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Adjust your planter for larger seeds.

Agronomy Bulletin 71 ─ Planting Large Seed Corn

Growers must accurately adjust planter settings before planting large seeds.

Situation

Planting larger seeds creates challenges. Growers should follow some basic management tips.

Factors to Consider

  • Manufacturer settings
  • Meter accuracy
  • Lubricant application
  • Air pressure
  • Ground speed

Action Plan

  1. Inspect meters and adjust accordingly. Many corn seed meters are singulated, not volumetric like meters for other crops, and capable of handling small, medium and large seed sizes. No matter your meter type — plate and wheel, finger pickup and brush, or air and vacuum — adjust finger tension, brush settings, plate size, singulator settings and baffle settings depending on the seed size and your planter make and model.
  2. Apply additional lubricant. Because large seeds require more talc or graphite lubricant to ensure proper seed flow, apply a higher amount as specified by the manufacturer. Environmental conditions such as high humidity may also necessitate more lubricant to prevent bridging.
  3. Properly adjust air pressure settings. Consult your planter operators manual for seed size charts, plate size recommendations and air pressure settings. Large seeds normally require higher air pressure to keep seeds on the planter plates.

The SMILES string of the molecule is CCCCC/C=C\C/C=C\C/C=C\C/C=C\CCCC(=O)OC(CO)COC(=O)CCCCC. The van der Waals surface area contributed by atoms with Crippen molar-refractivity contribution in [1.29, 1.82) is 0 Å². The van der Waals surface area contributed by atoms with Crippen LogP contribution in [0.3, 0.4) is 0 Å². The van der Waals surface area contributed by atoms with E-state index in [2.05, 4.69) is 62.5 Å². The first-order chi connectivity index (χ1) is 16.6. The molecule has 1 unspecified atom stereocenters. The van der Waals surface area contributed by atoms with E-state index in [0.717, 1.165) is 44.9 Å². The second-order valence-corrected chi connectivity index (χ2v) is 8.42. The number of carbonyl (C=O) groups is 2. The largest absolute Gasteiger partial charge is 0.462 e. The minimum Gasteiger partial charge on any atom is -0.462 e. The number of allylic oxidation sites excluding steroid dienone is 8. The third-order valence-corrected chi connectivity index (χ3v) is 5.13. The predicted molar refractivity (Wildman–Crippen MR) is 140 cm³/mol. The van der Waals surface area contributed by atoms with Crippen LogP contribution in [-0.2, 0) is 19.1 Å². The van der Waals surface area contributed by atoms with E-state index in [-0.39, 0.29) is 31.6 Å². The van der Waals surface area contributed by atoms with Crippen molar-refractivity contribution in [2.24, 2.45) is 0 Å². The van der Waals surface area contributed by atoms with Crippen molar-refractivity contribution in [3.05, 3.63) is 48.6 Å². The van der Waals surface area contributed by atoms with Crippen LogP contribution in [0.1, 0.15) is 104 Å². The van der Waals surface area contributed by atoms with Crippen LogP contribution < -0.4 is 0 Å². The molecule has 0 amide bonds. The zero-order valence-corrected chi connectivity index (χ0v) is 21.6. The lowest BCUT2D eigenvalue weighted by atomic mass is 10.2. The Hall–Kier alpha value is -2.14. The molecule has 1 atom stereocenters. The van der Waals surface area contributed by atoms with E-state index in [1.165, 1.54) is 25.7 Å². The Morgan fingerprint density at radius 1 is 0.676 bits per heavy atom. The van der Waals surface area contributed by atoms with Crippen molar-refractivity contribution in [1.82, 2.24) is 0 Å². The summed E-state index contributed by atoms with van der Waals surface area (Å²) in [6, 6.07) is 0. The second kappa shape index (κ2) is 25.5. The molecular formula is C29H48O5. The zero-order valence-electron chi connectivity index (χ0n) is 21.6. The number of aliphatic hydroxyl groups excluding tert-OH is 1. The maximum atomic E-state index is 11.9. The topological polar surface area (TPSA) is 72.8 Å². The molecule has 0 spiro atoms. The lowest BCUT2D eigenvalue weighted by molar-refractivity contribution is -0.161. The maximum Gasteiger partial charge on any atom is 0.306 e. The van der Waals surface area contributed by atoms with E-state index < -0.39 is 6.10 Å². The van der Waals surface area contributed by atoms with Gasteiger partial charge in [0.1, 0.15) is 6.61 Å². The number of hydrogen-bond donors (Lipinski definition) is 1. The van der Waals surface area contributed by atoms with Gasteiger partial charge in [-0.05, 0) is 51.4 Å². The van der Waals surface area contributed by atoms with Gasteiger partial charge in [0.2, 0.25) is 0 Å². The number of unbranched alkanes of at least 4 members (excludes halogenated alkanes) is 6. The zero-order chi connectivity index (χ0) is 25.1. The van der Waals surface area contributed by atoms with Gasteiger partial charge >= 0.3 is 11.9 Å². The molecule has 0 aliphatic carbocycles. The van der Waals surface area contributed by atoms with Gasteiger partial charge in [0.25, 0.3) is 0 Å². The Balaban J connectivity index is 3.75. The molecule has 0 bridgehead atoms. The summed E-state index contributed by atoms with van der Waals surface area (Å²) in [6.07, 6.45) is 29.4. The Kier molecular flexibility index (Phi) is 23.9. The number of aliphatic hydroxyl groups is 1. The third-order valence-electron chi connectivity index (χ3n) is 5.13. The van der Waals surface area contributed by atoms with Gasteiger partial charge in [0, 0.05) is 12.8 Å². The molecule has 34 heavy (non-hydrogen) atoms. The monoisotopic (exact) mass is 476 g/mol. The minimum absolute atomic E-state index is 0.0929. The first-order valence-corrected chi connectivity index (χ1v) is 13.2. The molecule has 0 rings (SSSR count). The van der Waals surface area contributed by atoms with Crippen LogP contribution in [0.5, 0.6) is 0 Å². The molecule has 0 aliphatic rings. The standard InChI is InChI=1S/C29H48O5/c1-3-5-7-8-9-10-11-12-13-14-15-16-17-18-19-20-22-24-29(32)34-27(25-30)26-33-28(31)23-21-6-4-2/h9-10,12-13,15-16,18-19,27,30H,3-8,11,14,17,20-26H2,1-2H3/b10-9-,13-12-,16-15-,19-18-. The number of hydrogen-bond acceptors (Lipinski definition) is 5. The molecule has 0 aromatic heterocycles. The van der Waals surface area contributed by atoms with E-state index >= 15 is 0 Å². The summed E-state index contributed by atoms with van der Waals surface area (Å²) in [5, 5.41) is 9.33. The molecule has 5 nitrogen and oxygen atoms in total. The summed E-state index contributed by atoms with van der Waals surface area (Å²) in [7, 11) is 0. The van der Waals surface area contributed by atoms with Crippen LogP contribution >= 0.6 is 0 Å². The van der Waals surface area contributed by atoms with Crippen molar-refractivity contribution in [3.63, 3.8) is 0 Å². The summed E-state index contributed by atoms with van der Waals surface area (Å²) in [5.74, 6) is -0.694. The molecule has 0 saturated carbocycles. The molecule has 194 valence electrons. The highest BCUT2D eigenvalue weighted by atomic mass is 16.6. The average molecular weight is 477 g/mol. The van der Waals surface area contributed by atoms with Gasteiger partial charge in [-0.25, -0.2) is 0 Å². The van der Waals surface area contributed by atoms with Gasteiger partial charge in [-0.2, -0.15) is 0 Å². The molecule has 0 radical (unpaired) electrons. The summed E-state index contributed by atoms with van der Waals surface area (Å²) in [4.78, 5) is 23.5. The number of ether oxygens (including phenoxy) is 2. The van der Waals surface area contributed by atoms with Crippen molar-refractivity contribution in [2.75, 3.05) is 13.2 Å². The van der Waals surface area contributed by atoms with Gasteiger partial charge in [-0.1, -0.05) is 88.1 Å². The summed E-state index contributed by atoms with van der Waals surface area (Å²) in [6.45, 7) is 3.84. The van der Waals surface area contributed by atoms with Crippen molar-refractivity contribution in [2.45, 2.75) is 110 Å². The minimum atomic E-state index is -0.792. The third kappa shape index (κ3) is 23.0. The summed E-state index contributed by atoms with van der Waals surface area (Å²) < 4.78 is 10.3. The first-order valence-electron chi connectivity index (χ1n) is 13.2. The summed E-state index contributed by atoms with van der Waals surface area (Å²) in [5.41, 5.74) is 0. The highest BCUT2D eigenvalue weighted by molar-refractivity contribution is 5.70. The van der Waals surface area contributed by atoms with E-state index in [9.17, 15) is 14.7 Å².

4. Carefully manage ground speeds. Reduced speeds ensure more accurate delivery and spacing of large seeds. As ground speeds increase, large seeds are more likely to be missed by plates or fingers, resulting in skips. This likely will show up on your monitor as a population reduction. While increasing population settings may appear to alleviate the concern, it does not actually address skips or missed planting opportunities.

Summary

Check your planter operators manual for proper adjustments to ensure you are planting large seeds effectively, consulting with the equipment manufacturer or dealer as needed. For more information, contact your local Mycogen Seeds commercial agronomist or trusted agronomic adviser.

Published on Wednesday, December 10, 2014